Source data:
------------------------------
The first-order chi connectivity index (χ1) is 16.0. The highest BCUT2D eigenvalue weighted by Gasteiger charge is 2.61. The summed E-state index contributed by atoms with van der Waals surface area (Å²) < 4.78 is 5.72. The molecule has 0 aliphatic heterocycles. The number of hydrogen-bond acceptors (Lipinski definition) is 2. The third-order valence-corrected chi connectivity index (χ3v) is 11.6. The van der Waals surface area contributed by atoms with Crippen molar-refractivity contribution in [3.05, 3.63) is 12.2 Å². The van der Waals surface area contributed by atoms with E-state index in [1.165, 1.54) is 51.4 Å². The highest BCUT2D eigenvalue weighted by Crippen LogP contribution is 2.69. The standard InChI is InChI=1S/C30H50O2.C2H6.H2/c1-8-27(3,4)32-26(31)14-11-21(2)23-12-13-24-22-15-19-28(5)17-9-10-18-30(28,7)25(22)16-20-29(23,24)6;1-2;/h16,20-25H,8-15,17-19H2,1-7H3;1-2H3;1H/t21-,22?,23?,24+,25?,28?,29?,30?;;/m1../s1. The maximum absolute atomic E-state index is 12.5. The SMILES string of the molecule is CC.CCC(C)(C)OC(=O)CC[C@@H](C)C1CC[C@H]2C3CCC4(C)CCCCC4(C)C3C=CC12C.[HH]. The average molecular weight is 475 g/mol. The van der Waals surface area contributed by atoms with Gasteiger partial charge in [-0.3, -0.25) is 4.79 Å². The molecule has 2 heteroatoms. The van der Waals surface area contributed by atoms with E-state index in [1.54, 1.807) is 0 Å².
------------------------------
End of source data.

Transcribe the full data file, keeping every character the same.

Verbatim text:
The first-order chi connectivity index (χ1) is 16.0. The highest BCUT2D eigenvalue weighted by Gasteiger charge is 2.61. The summed E-state index contributed by atoms with van der Waals surface area (Å²) < 4.78 is 5.72. The molecule has 0 aliphatic heterocycles. The number of hydrogen-bond acceptors (Lipinski definition) is 2. The third-order valence-corrected chi connectivity index (χ3v) is 11.6. The van der Waals surface area contributed by atoms with Crippen molar-refractivity contribution in [3.05, 3.63) is 12.2 Å². The van der Waals surface area contributed by atoms with E-state index in [1.165, 1.54) is 51.4 Å². The highest BCUT2D eigenvalue weighted by Crippen LogP contribution is 2.69. The standard InChI is InChI=1S/C30H50O2.C2H6.H2/c1-8-27(3,4)32-26(31)14-11-21(2)23-12-13-24-22-15-19-28(5)17-9-10-18-30(28,7)25(22)16-20-29(23,24)6;1-2;/h16,20-25H,8-15,17-19H2,1-7H3;1-2H3;1H/t21-,22?,23?,24+,25?,28?,29?,30?;;/m1../s1. The maximum absolute atomic E-state index is 12.5. The SMILES string of the molecule is CC.CCC(C)(C)OC(=O)CC[C@@H](C)C1CC[C@H]2C3CCC4(C)CCCCC4(C)C3C=CC12C.[HH]. The average molecular weight is 475 g/mol. The van der Waals surface area contributed by atoms with Gasteiger partial charge in [-0.3, -0.25) is 4.79 Å². The molecule has 2 heteroatoms. The van der Waals surface area contributed by atoms with E-state index in [1.54, 1.807) is 0 Å².